Sprinkled among the black faces at New Birth Missionary Baptist Church, Hispanic worshippers listen intently to the congregation’s leader, Bishop Eddie Long.
It’s an unusual scene for a predominantly African-American church, but the area’s Hispanic population has grown from just 1 percent in 2000, to nearly 9 percent today. And New Birth is acknowledging its new neighbors in a way most historically black churches haven’t.
Long is trying to attract Latino members by hiring a Hispanic band, adding Spanish-language Sunday services, hiring a Hispanic pastor—even by learning Spanish.
Long’s services are already translated into Spanish, among other languages, but Long wanted to do more for Hispanics at home.
But Long says black churches have a special lesson for Hispanics. Like African-Americans before them, new Latino arrivals are struggling with poverty, finding work, getting a good education and getting a say in public policy.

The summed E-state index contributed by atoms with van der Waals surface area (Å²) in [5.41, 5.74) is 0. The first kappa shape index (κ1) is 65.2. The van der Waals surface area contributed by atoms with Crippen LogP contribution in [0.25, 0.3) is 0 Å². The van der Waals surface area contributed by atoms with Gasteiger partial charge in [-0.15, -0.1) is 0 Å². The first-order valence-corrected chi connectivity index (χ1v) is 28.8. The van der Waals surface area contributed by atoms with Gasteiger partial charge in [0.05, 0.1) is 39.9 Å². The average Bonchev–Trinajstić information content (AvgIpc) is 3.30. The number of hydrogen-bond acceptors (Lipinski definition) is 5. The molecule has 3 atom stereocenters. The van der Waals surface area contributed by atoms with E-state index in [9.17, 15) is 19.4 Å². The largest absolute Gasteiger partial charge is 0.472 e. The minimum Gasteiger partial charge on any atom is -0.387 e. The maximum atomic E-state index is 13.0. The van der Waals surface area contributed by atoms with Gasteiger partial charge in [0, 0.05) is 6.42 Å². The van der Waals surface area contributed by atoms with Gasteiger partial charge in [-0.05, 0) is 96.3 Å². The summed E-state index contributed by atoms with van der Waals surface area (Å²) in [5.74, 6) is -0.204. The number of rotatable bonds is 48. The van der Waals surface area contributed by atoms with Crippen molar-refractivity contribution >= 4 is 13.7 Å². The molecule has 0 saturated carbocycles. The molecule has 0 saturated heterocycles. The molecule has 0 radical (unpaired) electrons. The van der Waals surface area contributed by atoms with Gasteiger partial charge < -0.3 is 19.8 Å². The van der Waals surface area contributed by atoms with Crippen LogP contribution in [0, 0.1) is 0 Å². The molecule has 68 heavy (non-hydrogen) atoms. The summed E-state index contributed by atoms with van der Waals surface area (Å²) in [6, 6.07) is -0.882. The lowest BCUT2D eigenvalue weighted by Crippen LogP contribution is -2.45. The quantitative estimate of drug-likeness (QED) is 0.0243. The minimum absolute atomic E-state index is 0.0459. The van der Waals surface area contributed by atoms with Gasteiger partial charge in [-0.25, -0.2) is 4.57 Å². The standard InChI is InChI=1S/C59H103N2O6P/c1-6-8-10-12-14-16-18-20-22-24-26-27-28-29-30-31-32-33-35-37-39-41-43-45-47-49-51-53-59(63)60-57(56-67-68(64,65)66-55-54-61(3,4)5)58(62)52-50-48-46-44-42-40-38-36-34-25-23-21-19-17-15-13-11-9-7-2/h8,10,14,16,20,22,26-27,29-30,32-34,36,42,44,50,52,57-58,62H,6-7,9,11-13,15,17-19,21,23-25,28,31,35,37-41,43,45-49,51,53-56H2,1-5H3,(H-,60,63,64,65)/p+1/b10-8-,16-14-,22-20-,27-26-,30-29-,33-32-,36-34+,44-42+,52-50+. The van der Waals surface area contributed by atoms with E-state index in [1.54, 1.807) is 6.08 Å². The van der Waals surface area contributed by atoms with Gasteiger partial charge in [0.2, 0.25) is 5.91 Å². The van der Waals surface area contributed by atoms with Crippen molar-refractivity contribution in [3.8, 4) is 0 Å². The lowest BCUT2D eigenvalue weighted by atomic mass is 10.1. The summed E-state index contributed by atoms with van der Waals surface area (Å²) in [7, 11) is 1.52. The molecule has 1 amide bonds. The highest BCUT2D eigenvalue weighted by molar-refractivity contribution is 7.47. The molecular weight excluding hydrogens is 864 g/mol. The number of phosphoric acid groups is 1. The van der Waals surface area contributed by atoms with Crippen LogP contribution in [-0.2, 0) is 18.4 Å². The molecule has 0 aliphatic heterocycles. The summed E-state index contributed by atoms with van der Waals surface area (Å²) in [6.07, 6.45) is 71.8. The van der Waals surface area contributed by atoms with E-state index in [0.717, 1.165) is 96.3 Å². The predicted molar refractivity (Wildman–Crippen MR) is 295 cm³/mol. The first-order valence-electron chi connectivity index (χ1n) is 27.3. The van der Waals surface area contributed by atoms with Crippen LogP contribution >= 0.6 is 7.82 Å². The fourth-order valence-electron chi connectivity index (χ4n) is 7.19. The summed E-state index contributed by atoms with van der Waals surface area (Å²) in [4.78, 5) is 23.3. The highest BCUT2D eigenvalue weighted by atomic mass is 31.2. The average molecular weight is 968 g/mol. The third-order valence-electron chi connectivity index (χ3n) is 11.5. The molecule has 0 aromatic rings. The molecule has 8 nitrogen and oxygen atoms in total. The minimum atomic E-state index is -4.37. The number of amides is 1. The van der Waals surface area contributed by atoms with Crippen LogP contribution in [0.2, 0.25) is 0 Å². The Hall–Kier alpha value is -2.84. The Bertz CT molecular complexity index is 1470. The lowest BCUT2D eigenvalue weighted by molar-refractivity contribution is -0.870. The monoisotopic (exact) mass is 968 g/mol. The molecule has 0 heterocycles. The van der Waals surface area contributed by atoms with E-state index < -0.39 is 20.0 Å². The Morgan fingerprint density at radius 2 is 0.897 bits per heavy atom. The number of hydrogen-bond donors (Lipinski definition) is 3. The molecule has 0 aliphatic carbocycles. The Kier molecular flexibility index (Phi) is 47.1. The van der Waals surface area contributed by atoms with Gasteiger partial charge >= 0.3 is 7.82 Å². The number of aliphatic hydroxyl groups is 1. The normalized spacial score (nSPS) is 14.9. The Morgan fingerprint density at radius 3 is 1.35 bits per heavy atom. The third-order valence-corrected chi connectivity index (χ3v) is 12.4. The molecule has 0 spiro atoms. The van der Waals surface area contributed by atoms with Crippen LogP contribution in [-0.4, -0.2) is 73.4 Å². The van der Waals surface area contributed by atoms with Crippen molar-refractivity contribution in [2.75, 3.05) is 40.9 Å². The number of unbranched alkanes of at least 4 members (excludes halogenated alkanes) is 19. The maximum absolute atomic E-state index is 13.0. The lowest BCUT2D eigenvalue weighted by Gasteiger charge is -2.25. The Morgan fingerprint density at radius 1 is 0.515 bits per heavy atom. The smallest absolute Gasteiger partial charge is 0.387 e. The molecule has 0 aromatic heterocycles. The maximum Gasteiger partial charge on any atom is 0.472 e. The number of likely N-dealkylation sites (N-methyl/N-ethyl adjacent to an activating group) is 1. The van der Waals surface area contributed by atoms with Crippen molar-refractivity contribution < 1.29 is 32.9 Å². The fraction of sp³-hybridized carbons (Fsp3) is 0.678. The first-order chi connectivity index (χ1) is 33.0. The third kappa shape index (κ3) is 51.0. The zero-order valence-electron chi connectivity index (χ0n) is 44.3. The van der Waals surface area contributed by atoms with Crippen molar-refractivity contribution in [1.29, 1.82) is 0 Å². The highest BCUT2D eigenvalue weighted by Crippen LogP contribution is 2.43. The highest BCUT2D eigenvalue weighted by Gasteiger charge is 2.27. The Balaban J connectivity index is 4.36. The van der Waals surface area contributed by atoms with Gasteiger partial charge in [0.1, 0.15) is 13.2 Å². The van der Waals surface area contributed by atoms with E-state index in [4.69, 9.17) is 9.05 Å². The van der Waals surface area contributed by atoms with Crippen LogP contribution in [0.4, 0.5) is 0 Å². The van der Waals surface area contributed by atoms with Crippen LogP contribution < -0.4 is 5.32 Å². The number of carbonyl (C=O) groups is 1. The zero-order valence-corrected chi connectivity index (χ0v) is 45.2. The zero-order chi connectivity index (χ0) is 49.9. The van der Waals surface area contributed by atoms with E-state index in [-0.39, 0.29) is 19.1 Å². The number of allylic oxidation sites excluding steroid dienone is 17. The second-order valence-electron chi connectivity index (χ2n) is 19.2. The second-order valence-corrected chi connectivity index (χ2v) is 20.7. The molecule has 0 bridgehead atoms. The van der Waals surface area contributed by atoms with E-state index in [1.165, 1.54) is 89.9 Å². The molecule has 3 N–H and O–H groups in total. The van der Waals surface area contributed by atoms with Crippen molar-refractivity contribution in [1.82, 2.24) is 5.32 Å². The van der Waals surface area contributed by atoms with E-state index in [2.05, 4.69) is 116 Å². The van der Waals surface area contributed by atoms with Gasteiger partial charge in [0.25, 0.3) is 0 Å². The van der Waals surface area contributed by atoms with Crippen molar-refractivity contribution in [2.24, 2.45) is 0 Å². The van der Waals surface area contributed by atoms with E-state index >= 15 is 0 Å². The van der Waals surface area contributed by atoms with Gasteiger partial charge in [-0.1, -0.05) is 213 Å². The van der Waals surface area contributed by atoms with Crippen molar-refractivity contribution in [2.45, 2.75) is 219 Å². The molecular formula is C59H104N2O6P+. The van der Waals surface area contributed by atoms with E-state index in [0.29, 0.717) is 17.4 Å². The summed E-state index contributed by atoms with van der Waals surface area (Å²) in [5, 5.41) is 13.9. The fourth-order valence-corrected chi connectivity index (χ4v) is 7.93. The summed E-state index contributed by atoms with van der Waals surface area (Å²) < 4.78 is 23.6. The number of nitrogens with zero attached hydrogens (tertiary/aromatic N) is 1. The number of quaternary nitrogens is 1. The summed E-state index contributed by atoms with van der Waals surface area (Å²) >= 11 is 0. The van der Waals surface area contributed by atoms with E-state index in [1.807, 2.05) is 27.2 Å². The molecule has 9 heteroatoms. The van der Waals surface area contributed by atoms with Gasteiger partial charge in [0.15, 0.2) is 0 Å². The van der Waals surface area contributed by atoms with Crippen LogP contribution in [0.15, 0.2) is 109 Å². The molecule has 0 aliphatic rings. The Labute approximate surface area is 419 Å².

New Birth’s message of personal growth and prosperity can also appeal to Hispanic immigrants who came here to improve the lives of their families. The Atlanta suburb where New Birth is located—Lithonia—has one of the country’s highest rates of black affluence.
‘Nuestra casa es su casa’
The idea of attending a black church seemed strange at first to Julio Alberto Rodriguez, who had watched Long’s services on television from Florida. Still, when Rodriguez moved to the Atlanta area a few years ago, he visited New Birth.
The Rev. Eddie Velez, a 13-year member of New Birth who was recently appointed pastor to lead Spanish-language worship, has been courting the new Hispanic residents, spreading the church’s new motto: “Nuestra casa es su casa,” or “Our house is your house.”